Collaborative partnerships are key to enabling the growth of research, development, and commercialization opportunities on the ISS National Lab and setting the stage for a sustainable economy in low Earth orbit. Combining funding from multiple sources optimizes resources and enables space research projects that would not otherwise be possible. Recently, CASIS and the University of Florida Office of Research contributed $250,000 in matching funds to enable the Joint UF/CASIS International Space Station Research Initiative. Through a mutual selection process, awards were made to three new-to-space UF investigators in December 2016, and the projects are scheduled to launch to the ISS National Lab in 2017/2018.
One of the awarded projects, led by principal investigator Mark Settles, aims to perform genomic analyses of algae grown onboard the ISS, with the long-term goal of domesticating and engineering algae for optimal production of biomass feedstocks. Based on work in terrestrial plants, microgravity may be perceived as an abiotic stress. Because abiotic stresses can signal the production of high-value compounds in algae, the investigators hope to explore whether spaceflight induces the synthesis of novel high-value compounds.
The second awarded project, led by principal investigator Josephine Allen, is motivated by astronaut data showing a link between spaceflight and risk of cardiovascular disease (CVD). Because dysfunctional vascular cells are an underlying contributing factor in CVD, it is important to study these cells under altered growth conditions. Allen hopes to better understand CVD on Earth by elucidating the mechanisms of vascular cell damage during spaceflight through transcriptomics. This project explores new lines of investigation into the molecular mechanisms of vascular cell damage that may in turn lead to novel treatment options.
The third awarded project, led by principal investigator Kirk Ziegler, will use the microgravity environment on the ISS to observe electrodeposition, a process by which an electric current is used to form thin metal features on conductive surfaces like electrodes. As consumer electronics become smaller and more densely packed, components such as heat exchangers and sensors must also shrink in scale. Controlling the patterning of these components is critical at the micro-, macro-, and nanoscale to achieve the precise structures needed for component functionality. On Earth, measuring the forces involved in this process is challenging because of the confounding effects of gravity— but microgravity allows better visualization of the electrodeposition process. Success of this experiment would result in lower cost of production and increased performance of consumer electronics, enabling continued improvement in the overall performance of everyday devices.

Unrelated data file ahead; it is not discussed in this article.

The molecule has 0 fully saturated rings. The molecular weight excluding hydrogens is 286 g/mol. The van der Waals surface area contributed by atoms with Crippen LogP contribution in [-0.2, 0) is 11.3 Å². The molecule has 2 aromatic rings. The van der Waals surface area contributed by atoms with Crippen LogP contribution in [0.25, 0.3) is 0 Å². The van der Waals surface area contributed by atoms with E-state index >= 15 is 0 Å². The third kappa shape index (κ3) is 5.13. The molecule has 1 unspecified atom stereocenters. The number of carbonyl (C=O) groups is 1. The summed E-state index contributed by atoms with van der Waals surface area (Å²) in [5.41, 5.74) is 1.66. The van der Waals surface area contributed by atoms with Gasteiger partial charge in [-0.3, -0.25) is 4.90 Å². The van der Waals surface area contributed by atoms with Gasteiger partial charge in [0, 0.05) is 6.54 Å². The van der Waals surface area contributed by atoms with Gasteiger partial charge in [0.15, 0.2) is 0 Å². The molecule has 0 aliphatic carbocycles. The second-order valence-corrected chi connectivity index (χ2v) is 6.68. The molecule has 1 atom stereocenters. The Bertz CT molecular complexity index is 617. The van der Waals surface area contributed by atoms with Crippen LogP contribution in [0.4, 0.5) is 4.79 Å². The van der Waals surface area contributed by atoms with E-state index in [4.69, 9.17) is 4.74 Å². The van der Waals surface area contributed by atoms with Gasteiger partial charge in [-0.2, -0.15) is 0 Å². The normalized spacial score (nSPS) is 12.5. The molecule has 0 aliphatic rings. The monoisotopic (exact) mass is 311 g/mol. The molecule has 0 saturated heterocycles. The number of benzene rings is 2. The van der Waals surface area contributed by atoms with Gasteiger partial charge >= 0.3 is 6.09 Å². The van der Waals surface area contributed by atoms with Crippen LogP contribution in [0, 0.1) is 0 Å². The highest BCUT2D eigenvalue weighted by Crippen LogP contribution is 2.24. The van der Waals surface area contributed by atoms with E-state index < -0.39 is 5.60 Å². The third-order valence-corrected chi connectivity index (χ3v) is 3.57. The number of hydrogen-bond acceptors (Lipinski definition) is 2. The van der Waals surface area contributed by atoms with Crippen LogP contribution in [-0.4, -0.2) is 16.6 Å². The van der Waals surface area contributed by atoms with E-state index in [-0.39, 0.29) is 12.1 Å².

Research through academic partnerships like the Joint UF/CASIS ISS Research Initiative combines resources of various institutions, creating the funding stream necessary for spaceflight endeavors. “The Joint UF/CASIS Research Initiative has been an exciting implementation partnership, and we look forward to the project results, which will build knowledge and future recognition for UF research programs,” said Dr. Sobha Jaishankar, UF Office of Research. CASIS seeks other similar partnerships to leverage its funding, thereby expanding the usefulness of low Earth orbit and the ISS National Lab to new users.
What could be cooler than studying quantum gases in microgravity? It turns out, practically nothing! Scientists and engineers from the NASA Jet Propulsion Laboratory are using laser cooling technology to literally create the coldest place in the universe—and it will happen onboard the ISS.
The Cold Atom Laboratory, or CAL, is a multiuser facility to study degenerate gases and other quantum phenomena in the ISS environment—the first space-based facility of its kind. Like the Alpha Magnetic Spectrometer (AMS) launched to the ISS in 2011 and discussed in the February 2017 issue of Upward, the CAL should help scientists unlock secrets about the physical universe, including gravity, dark matter, and dark energy, that are extremely difficult (or even impossible) to study on Earth. The CAL is currently expected to launch to the ISS within the coming year.
Within the CAL facility, which is coincidentally about the size of an ice box, lasers excite atoms which emit photons (and heat) and cool the contents of the CAL. A series of other steps, including a “knife” of radio waves that removes any leftover heated atoms, then further cools and condenses the matter into what scientists believe will be the coldest spot in the universe—just a billionth of a degree above absolute zero. Under these conditions, the atoms become a superfluid or a quantumly-condensed gas—or in physical terms, a collection of free, non-interacting particles with pressure and other physical characteristics determined by quantum mechanical effect.